SURF:

Full length wetsuit of at least 3mm to reduce windchill but maintain flexibility while swimming between waves.

RACE:

Neoprene top and pants or if preferred a long john to maintain free arm movement at all times.

Neoprene boots or shoes are also recommended for all activities.

SUMMER

With temperatures ranging from 10 to 20 degrees centigrade, we would recommend the following.

ALL-ROUND TOURING:

Base Layer Shirt complete with neoprene shorts or pants.

SURF:

Full length wetsuit least 3mm or shorty to maintain core temperature.

RACE:

Quick dry shirt and shorts for maximum movement. Hydration pack for longer races.

Neoprene boots or shoes are also recommended touring and surf. Bare feet for racing.

WINTER

With temperatures ranging from 0 to 10 degrees centigrade, we would recommend the following.

ALL-ROUND TOURING:

Thermal top and windstopper with neoprene shorts or pants.

SURF:

Full length wetsuit least 5mm-6mm to maintain core temperature. Plus a neoprene hood to keep your head warm.

RACE:

Long sleeved neoprene top and pants.

Neoprene gloves, boots and buoyancy aids are also recommended for all activities.


See our range of wetsuits

See our range of sup wear

 
Do I need a leash?

Using a leash ensures that your board will stay close to you even if you fall or get knocked off of your board. However not all of need the same type of leash.

Whether you are in the sea, lake or in the rapids, it is generally considered to be best to stay with your board rather than try and swim to safety. Your paddle board is a giant buoyant float that even if you are not on yuor board can give you floatation and acts like a colourful beacon if you need to be rescued.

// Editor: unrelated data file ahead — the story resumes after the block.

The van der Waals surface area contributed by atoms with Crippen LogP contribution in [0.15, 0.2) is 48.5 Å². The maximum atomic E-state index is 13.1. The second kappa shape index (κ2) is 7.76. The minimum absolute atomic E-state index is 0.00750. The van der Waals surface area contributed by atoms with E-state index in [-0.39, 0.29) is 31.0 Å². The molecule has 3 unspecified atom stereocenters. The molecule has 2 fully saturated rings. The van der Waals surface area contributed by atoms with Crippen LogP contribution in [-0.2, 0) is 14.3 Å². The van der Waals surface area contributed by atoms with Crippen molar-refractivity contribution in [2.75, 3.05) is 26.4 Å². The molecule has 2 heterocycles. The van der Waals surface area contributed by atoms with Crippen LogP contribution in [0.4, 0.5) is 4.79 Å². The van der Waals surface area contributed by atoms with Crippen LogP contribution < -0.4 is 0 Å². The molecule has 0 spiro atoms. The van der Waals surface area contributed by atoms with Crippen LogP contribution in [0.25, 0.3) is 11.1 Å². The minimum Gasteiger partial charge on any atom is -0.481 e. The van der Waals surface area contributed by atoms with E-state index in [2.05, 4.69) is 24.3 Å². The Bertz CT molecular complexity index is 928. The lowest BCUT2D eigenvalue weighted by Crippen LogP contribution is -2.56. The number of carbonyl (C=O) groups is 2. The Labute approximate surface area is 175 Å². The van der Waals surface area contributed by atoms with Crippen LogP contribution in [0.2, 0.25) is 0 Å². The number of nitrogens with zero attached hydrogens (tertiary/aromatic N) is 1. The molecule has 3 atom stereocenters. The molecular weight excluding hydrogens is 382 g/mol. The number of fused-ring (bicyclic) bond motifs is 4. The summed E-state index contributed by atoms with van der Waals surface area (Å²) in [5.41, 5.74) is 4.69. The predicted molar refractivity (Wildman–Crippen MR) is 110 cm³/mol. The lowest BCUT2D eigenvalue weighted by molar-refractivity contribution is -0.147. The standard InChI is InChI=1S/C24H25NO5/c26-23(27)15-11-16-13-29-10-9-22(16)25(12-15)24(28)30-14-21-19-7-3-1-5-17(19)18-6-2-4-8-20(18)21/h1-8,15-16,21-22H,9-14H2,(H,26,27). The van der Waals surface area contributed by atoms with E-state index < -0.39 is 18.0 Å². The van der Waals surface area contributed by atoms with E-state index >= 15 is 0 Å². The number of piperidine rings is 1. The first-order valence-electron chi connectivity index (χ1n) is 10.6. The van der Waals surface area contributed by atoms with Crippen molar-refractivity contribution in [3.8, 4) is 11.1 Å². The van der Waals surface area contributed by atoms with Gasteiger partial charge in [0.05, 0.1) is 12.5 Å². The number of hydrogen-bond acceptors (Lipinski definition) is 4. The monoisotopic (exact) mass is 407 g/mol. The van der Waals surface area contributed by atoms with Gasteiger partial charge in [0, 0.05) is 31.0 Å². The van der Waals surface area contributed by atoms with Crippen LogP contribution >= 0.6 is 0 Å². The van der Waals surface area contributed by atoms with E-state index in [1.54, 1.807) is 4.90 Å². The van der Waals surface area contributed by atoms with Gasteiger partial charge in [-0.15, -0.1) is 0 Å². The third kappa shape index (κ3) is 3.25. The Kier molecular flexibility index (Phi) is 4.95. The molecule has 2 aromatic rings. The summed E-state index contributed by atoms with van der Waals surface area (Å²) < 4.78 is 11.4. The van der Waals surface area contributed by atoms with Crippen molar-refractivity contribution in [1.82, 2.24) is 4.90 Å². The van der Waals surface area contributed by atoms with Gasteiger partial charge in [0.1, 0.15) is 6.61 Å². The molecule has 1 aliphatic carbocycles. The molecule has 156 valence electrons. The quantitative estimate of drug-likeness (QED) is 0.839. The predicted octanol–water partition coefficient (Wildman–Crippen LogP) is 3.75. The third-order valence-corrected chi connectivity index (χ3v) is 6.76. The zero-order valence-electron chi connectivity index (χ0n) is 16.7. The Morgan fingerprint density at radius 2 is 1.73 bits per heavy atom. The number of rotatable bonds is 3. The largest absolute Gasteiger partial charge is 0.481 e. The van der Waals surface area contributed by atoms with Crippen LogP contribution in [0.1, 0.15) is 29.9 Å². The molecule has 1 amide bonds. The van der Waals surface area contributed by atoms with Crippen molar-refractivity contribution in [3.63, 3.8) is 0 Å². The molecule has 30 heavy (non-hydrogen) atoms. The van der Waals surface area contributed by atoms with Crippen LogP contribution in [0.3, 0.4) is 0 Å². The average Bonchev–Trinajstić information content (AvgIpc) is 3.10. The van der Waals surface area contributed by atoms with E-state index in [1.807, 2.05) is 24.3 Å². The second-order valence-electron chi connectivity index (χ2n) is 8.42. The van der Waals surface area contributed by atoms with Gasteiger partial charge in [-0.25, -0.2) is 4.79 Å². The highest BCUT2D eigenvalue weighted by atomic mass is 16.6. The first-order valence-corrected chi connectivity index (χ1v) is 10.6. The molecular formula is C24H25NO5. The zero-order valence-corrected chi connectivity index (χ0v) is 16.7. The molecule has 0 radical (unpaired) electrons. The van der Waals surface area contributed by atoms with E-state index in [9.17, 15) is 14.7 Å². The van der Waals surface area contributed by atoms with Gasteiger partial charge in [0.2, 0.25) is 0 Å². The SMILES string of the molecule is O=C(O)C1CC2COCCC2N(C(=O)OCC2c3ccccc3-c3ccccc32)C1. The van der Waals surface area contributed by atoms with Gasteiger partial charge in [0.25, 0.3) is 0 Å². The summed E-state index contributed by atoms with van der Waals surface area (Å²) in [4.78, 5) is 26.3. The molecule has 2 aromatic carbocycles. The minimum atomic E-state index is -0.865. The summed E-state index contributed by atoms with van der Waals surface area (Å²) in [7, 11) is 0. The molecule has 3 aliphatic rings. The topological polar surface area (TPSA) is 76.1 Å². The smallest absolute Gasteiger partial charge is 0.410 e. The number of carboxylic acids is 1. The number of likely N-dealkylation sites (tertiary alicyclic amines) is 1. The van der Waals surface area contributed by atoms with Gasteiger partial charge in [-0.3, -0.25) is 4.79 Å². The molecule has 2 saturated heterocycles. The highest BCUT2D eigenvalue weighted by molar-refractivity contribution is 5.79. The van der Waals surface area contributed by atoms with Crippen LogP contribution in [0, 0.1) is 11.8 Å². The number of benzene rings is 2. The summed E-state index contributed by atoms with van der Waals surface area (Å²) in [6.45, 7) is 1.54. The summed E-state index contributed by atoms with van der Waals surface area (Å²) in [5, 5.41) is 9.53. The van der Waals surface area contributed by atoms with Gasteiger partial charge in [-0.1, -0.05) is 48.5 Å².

In general, an SUP leash should be approximately one foot (30cm) longer than your paddle board. The reason for this is that in the event of a recoil your board will snap back and hit you if the leash is too short. SUP leashes are not the same as surfing leashes and are normally too short and not thick enough for paddle boarders.

For the majority of flatwater /touring, the leash can be attached to your calf or ankle. River and rapid riders however should use a quick release leash and preferably one that can be worn at the waist so that it can be easily released.


See our range of leashes

 
Do I need a buoyancy aid?

Whether you choose a buoyancy vest or PFD (personal floatation device), any help staying afloat is vital especially in colder conditions and surf conditions. Not only will a buoyancy aid keep you afloat, but it will also help give you time to recover when you fall in!

Waist belt PFD's are also an option for calmer waters when help is nearby.

Ensure that any buoyancy aid is 50N or more to keep your head above water.

Most buoyancy aids come complete with oversized arm holes that will not get in the way of your paddling stroke and front or back pockets to store rescue essentials such as a phone, energy snacks or a rescue whistle.

When in surf style conditions, ensure the vest is adjusted tight to your body to reduce the chances of any waves pulling the vest from your body.


See our range of buoyancy aids